Translating Chinese culture into English : from sole patronage to joint patronage

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3 Citations (Scopus)


Since the 1990s, there has been a significant change of the form of patronage in translating Chinese culture into English, that is, from sole patronage by one Chinese organization to joint patronage by both Chinese and Western institutions. This article investigates the advantages of joint patronage and whether it can remedy the shortcomings of sole patronage in translating Chinese culture for a Western audience through a case study of ‘Culture and Civilization of China Series’ (CCC project), a project jointly undertaken by the China International Publishing Group and Yale University Press. The study demonstrates that the CCC project is a success thanks to the close collaboration among the writers, translators and editors on both the Chinese and American sides. The analysis of the translations demonstrates that, with full consideration of the needs and expectations of Western readers, the English versions of the CCC series are not rigid literal translations of the original Chinese texts, but involve considerable adaptation so as to achieve the goal of introducing Chinese culture to both general and specialized readers. The study indicates that, compared with sole patronage, joint patronage is a better form of introducing Chinese culture to Western anglophone audiences via translation.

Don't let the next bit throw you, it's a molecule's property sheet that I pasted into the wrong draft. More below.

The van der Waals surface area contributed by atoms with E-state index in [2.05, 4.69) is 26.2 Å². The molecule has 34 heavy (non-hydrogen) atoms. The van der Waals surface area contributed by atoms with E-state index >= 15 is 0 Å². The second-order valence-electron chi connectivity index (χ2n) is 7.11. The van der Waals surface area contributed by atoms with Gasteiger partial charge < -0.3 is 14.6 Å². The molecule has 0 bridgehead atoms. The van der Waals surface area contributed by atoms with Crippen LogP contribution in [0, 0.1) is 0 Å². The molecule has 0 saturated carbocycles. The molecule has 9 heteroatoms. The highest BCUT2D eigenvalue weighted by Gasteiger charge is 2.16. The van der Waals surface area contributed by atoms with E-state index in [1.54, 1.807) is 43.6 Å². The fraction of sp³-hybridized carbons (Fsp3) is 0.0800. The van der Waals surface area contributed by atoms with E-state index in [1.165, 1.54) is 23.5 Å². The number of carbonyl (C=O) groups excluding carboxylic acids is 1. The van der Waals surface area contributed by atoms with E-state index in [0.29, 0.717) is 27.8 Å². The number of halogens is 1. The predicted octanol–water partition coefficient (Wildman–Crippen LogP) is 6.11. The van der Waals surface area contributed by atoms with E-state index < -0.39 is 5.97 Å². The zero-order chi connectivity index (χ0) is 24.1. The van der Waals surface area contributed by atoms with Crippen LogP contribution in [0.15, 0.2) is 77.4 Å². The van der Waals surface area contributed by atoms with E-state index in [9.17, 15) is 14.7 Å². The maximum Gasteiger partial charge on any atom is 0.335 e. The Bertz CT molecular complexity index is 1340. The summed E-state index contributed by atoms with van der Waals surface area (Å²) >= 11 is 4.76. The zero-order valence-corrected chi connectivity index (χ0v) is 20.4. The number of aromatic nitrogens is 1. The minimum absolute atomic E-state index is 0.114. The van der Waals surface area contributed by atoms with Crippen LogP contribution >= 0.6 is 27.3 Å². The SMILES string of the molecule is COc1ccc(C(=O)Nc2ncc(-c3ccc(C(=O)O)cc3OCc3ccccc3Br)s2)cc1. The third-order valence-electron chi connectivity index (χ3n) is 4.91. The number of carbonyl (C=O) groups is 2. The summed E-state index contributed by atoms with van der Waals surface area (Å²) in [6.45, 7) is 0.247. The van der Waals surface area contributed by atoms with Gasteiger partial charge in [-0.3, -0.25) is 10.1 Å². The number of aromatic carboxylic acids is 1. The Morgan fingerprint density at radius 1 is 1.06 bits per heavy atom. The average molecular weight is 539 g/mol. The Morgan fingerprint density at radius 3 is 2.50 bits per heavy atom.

Original languageEnglish
Article number13
Pages (from-to)689-701
Number of pages13
JournalPerspectives: Studies in Translation Theory and Practice
Issue number5
Early online date27 Jan 2020
Publication statusPublished - Oct 2020

Bibliographical note

I would like to express my sincere gratitude to Mr. Li Zhenguo, the former Editor-in-Chief at the FLP, Prof. Taiping Chang, the former Executive Chief Editor of the CCC project, for kindly providing very valuable first-hand information about the CCC project, and Prof. Roberto Valdeón as well as the anonymous reviewers for their insightful comments and constructive suggestions for improvement. My heartfelt thanks also go to Prof. Leo Chan Tak-Hung, Prof. Darryl Sterk and Prof. Duncan Poupard, who kindly edited the article at the time when they were very busy.

This research was fully supported by a grant from the Research Grants Council of the Hong Kong Special Administrative Region, China (Project No. LU23600017).


  • Culture and Civilization of China Series (CCC project)
  • Joint patronage
  • sole patronage
  • translation


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